• Play to their strengths and experience, and divide labor so that they have input and crucial parts to play in direction, but others are in charge of revenue models, marketing schemes, technology and look & feel.
  • Have them do competitor analysis, and have them perform user experience heuristic evaluations and pricing research of competing products.
  • Make sure they engage with customers who have differing views from their views and preferences
  • Take technology, design and other decisions out of the conversation, and have them provide constructive feedback in a neutral way. Their concerns may be valid, and if so, they will be happy to abstract them and present them differently. If they are not valid, they probably won’t do anything but bluster.
  • Let them win at times. A lost battle on a non-core issue is better than losing the war.
  • Be consistent and patient. It can take a while for them to win respect of other people with new and different ideas, and to get on board with new ideas and approaches.

If the person is coming from a place of fear, most of the above points won’t really help. In that case it will likely require some repositioning of their work and power. Following a process that uses team-based decisions and approaches can really help in this case. In many of these situations, a hardline approach is necessary, because a team member who obstructs can kill productivity and hijack business initiatives of the entire company.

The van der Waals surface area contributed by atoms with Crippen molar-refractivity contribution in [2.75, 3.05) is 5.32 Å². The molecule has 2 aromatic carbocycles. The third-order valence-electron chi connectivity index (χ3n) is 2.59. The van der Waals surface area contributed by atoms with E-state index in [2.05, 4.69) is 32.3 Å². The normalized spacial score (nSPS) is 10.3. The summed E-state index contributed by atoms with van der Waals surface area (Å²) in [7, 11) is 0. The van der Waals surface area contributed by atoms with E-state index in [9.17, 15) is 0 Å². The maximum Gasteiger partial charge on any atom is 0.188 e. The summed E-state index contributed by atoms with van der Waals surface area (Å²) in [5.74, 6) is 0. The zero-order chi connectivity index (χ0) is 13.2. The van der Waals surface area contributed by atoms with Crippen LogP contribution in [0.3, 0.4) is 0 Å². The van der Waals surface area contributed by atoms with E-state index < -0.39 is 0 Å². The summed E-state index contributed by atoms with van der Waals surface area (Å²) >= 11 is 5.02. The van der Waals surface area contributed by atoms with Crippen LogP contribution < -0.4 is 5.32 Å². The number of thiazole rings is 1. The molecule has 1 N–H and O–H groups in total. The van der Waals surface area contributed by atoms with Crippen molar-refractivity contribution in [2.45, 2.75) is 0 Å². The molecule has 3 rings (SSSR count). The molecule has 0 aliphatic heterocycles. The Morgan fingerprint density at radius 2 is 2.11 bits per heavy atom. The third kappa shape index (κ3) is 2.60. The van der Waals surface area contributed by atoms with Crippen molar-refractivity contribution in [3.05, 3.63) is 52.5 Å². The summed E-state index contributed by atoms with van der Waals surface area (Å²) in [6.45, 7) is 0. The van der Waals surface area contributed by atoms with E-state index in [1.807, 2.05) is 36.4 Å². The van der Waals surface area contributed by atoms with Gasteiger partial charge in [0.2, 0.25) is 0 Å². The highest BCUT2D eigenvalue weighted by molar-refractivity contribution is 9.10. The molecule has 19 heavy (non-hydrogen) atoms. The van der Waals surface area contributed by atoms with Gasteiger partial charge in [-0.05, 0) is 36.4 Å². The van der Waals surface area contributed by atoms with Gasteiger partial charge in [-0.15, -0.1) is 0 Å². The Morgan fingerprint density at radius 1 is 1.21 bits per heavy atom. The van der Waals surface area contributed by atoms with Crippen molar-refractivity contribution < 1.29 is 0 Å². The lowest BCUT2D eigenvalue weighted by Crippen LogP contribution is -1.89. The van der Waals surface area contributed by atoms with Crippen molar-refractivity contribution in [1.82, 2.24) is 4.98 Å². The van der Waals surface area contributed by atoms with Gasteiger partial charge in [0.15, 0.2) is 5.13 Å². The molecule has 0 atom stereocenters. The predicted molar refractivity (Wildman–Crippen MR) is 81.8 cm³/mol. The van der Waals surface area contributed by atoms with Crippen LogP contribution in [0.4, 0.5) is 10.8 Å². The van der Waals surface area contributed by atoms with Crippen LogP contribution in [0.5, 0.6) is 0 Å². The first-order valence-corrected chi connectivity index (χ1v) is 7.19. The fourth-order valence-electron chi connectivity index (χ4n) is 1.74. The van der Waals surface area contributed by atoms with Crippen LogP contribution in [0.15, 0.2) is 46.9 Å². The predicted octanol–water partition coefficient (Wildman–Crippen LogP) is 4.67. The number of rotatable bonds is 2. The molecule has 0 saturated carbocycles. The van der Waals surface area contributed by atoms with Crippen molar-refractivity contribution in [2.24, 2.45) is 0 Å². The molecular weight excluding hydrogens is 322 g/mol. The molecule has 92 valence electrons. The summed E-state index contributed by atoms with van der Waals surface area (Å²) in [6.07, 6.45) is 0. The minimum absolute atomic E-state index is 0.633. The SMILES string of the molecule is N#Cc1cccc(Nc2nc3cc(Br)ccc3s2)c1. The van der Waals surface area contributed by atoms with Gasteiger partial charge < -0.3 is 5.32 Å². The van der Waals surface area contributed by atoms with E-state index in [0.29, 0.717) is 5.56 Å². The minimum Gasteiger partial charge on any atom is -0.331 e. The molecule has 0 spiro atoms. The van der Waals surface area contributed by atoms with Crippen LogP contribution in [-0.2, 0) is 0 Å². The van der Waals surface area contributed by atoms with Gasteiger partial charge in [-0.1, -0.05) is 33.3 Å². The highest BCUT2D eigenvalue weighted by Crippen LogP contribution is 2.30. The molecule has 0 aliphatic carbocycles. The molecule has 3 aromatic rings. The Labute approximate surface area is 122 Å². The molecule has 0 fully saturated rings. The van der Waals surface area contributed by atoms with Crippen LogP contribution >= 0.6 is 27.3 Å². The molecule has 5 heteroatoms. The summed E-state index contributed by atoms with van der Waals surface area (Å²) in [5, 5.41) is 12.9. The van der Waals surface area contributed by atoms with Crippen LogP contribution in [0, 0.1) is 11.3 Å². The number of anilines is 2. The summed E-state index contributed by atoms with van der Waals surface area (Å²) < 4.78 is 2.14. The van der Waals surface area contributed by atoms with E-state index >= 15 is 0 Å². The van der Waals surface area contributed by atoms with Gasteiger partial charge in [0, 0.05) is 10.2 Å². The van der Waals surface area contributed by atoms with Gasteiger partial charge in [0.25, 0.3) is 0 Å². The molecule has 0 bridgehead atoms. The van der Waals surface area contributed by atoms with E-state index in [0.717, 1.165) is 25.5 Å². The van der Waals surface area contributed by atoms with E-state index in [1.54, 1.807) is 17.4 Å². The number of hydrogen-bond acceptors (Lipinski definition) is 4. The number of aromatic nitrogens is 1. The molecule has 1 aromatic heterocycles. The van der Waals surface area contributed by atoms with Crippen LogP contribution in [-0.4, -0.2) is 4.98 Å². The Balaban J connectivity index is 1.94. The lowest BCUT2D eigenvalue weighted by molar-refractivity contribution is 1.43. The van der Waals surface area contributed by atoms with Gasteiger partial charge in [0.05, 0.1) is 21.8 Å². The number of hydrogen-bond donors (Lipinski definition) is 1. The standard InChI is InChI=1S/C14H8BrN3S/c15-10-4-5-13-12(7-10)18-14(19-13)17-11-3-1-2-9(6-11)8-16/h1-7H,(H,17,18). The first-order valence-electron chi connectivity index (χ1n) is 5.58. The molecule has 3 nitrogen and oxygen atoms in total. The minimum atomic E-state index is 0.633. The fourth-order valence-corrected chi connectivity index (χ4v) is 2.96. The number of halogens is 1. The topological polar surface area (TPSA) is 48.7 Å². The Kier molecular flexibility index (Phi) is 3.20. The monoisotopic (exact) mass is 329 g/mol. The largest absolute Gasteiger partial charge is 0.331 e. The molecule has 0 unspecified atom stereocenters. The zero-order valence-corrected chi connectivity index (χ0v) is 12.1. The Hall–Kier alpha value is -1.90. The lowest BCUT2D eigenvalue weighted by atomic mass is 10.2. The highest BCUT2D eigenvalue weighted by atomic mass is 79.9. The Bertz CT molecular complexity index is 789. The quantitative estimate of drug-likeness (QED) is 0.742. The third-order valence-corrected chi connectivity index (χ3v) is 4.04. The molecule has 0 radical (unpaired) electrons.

Ask the champion of the new approach to present their approach to the group.

Next, hear out any criticisms of the approach, because there may be valid points. A dissenting opinion presented constructively is incredibly valuable.

Then make it clear, once the decision has been made, that the decision must be supported by the team, and anyone undermining the position will be asked to leave the team. (Also make it clear that undermining behavior will be monitored and will not be tolerated.) Often people who appear to be on board with the decision will undermine by amplifying problems and use that as evidence to criticize the decision. Peter Block calls this “resistance through compliance” and it is insidious and dangerous in organizations.

Here are two dinosaur examples with different outcomes.

An organization had grown from a two-person startup to a thriving company with close to 100 employees. They had created an MVP, tested it in the market and attracted a lot of initial investment. Trouble was, the market changed drastically and suddenly. The product manager became a dinosaur, slavishly sticking to their initial idea. Their product concept and understanding of the market had worked for over a decade, but they couldn’t get on board with the new market reality. There were also a lot of retirements and younger people moving in to replace their existing customers. That meant that during purchasing decisions, younger people (who use a lot of apps on smartphones and are more fashion conscious) were brought in to provide opinions. A middle aged CTO might have a social media marketing person sitting in meetings analyzing the offering from their perspective. Their expectations were much different, but were taken very seriously.